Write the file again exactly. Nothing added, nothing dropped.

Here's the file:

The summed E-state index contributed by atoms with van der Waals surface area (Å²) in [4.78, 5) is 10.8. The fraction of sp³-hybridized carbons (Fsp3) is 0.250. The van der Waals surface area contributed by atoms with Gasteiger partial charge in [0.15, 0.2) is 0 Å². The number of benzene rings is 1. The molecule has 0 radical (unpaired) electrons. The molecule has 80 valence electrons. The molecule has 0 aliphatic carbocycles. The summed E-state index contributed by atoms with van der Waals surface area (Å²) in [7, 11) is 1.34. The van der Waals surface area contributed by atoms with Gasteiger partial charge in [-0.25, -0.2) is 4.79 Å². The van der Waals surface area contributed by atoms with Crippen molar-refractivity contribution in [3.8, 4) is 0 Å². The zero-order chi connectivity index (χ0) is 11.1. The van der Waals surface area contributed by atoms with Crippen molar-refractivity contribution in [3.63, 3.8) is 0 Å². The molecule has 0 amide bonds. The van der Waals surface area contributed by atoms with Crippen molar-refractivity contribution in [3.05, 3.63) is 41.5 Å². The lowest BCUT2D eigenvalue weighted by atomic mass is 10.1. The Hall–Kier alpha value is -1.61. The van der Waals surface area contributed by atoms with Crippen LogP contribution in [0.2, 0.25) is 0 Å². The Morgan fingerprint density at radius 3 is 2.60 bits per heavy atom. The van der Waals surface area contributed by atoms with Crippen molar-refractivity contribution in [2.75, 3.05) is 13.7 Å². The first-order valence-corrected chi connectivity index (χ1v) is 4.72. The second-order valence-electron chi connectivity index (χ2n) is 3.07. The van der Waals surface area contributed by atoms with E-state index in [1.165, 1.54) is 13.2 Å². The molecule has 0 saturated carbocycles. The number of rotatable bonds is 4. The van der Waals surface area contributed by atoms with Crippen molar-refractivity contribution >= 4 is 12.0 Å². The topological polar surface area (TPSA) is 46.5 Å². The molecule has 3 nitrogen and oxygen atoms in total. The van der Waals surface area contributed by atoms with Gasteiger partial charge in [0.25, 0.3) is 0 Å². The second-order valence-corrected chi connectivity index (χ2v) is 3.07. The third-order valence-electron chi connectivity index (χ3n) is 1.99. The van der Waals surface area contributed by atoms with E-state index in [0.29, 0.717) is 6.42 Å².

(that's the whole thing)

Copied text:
The summed E-state index contributed by atoms with van der Waals surface area (Å²) in [4.78, 5) is 10.8. The fraction of sp³-hybridized carbons (Fsp3) is 0.250. The van der Waals surface area contributed by atoms with Gasteiger partial charge in [0.15, 0.2) is 0 Å². The number of benzene rings is 1. The molecule has 0 radical (unpaired) electrons. The molecule has 80 valence electrons. The molecule has 0 aliphatic carbocycles. The summed E-state index contributed by atoms with van der Waals surface area (Å²) in [7, 11) is 1.34. The van der Waals surface area contributed by atoms with Gasteiger partial charge in [-0.25, -0.2) is 4.79 Å². The van der Waals surface area contributed by atoms with Crippen molar-refractivity contribution in [3.8, 4) is 0 Å². The zero-order chi connectivity index (χ0) is 11.1. The van der Waals surface area contributed by atoms with Crippen molar-refractivity contribution in [3.63, 3.8) is 0 Å². The molecule has 0 amide bonds. The van der Waals surface area contributed by atoms with Crippen molar-refractivity contribution in [3.05, 3.63) is 41.5 Å². The lowest BCUT2D eigenvalue weighted by atomic mass is 10.1. The Hall–Kier alpha value is -1.61. The van der Waals surface area contributed by atoms with Crippen LogP contribution in [0.2, 0.25) is 0 Å². The Morgan fingerprint density at radius 3 is 2.60 bits per heavy atom. The van der Waals surface area contributed by atoms with Crippen molar-refractivity contribution in [2.75, 3.05) is 13.7 Å². The first-order valence-corrected chi connectivity index (χ1v) is 4.72. The second-order valence-electron chi connectivity index (χ2n) is 3.07. The van der Waals surface area contributed by atoms with E-state index in [1.165, 1.54) is 13.2 Å². The molecule has 0 saturated carbocycles. The number of rotatable bonds is 4. The van der Waals surface area contributed by atoms with Crippen molar-refractivity contribution >= 4 is 12.0 Å². The topological polar surface area (TPSA) is 46.5 Å². The molecule has 3 nitrogen and oxygen atoms in total. The van der Waals surface area contributed by atoms with Gasteiger partial charge in [0.25, 0.3) is 0 Å². The second-order valence-corrected chi connectivity index (χ2v) is 3.07. The third-order valence-electron chi connectivity index (χ3n) is 1.99. The van der Waals surface area contributed by atoms with E-state index in [0.29, 0.717) is 6.42 Å².